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Converting Video to DVD - Out of Synch Problem

 
 
Reply Thu 30 Jun, 2005 01:35 am
With VCRs beginning to fade out of the picture, I would like to convert something like 10% of my many hundred of videos to DVD. Also, I am thinking of getting a camcorder. For this reason, I bought a Dazzle 150 video capture device. The hardware works fine, but it comes bundled with some capture/render software by Pinnacle that persistently produces DVDs in which the audio is frequently out of synch with the video. People are screaming about it all over the Pinnacle Web site. It was rumored that Ulead Video Studio 9 did better, so I downloaded a trial version, but I have just produced my first full length conversion from video to DVD and it goes out of synch before long. I am not doing anything fancy, just taking the single, unbroken video, adding a scene selection menu and reducing the sampling rate to fit the whole thing on one of today's 4.7 GB DVDs. On the manufacturers' Web sites, I see numerous proposed solutions that are usually very elaborate and usually don't work. Does anybody know a real solution to this?
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Derevon
 
  1  
Reply Thu 30 Jun, 2005 03:23 am
I don't know about that particular piece of software, but does it encode the sound in a compressed format, or does it use uncompressed raw PCM format? Also, does the audio gradually go more and more out of sync or is it the same throughout all the "movie"?
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Brandon9000
 
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Reply Thu 30 Jun, 2005 12:09 pm
Derevon wrote:
I don't know about that particular piece of software, but does it encode the sound in a compressed format, or does it use uncompressed raw PCM format? Also, does the audio gradually go more and more out of sync or is it the same throughout all the "movie"?

I don't know how the software encodes the sound. The audio goes more and more out of synch, or, at least, is in synch in the beginning.
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timberlandko
 
  1  
Reply Thu 30 Jun, 2005 01:43 pm
Its a pretty common problem, and more likely due to your video capture device than to your DVD burning software. Without spending a buncha money for a higher-quality VCD, you might find some success through breaking your video into shorter segments and recording them in sequence, as opposed to recording the entire thing at once. Thats not a great solution, I know, but its free.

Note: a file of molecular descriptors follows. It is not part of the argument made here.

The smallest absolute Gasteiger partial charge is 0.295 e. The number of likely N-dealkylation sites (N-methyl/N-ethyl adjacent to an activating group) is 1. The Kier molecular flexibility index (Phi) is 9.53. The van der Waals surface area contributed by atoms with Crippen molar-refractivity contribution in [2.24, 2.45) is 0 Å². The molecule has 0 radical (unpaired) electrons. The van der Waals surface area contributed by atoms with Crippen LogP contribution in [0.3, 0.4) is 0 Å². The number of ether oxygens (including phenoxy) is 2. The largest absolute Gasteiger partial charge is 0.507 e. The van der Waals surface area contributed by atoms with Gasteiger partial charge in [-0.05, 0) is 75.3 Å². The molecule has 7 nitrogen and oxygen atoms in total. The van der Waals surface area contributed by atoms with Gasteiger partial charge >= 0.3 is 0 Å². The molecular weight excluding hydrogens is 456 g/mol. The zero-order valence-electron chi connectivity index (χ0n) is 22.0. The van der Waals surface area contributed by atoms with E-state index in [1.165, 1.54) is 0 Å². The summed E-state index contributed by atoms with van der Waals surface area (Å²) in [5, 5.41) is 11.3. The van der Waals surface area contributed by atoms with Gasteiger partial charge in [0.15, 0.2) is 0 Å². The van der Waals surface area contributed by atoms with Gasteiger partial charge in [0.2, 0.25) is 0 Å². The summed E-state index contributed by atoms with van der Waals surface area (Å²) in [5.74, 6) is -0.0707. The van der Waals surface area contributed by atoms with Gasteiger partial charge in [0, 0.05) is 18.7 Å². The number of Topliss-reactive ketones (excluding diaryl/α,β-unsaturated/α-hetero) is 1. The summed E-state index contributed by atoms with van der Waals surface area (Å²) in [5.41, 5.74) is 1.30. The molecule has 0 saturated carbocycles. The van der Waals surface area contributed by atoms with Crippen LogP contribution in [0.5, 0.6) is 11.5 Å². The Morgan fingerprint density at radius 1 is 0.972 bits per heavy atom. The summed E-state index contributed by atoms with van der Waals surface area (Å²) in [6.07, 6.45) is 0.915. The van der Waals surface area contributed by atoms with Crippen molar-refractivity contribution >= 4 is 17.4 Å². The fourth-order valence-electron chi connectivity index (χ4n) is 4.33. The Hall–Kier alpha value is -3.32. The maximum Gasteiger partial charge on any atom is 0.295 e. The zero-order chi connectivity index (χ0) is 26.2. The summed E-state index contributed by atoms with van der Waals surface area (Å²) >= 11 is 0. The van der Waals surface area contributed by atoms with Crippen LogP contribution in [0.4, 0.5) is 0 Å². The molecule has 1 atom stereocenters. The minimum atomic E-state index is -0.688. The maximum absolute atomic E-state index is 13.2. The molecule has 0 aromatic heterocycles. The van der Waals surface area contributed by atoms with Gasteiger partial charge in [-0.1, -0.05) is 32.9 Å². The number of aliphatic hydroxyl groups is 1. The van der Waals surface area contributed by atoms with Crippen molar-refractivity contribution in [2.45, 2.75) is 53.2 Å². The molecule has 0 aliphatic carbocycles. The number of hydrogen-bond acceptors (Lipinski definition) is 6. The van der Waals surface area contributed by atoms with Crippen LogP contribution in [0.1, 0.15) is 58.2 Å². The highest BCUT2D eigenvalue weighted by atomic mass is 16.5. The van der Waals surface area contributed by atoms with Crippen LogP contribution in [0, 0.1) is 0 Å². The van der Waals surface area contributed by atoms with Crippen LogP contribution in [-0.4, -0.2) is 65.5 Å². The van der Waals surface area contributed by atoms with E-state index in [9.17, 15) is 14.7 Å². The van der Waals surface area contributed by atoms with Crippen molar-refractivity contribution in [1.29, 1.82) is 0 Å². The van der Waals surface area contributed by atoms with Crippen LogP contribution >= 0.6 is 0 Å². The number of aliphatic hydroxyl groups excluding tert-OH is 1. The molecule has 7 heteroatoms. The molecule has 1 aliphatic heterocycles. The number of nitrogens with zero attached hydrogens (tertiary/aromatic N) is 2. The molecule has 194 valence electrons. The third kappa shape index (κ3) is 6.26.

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Brandon9000
 
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Reply Thu 30 Jun, 2005 02:34 pm
timberlandko wrote:
Its a pretty common problem, and more likely due to your video capture device than to your DVD burning software. Without spending a buncha money for a higher-quality VCD, you might find some success through breaking your video into shorter segments and recording them in sequence, as opposed to recording the entire thing at once. Thats not a great solution, I know, but its free.

Actually, it's in the rendering stage, not the capture stage, because the MPEG produced after capture is flawless.
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timberlandko
 
  1  
Reply Thu 30 Jun, 2005 03:06 pm
The error-correction used in the MPEG conversion from analog video is a fairly frequent source of loss-of-audio-synch problems. The video portion appears fine, sure, but due to frame adding or subtraction during the MPEG conversion, the lemgth of the MPEG-encoded video no longer matches the audio - generally an AVI file or something similar - which has not undergone frame correction, as it isn't video. The longer the piece to be recorded, the greater the opportunity for, and likelihood of, audio vs video timing error.

Anyhow, one thing that sometimes helps a bit is to shut down everything else but your video capture device while importing video to your hard drive, then when you go to transfer it to optical media, do so from the saved file, not streaming from the source, and with nothing other than your video-burning software running. Sometimes it helps to have your burning software generate a full image of the video you want to copy, and then burn from that, not from the saved file.

Honest, Brandon, its a real common problem, and audio/video websites, message boards and forums have tons of articles and posts discussing it - have had for years.
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Brandon9000
 
  1  
Reply Thu 30 Jun, 2005 03:29 pm
Thanks. My system is 3 GHz with a GB of RAM, and a fast disk too, so it ought to be able to keep up. The point is that if the product I produce has audio and video out of synch, then there's no point in doing it at all.
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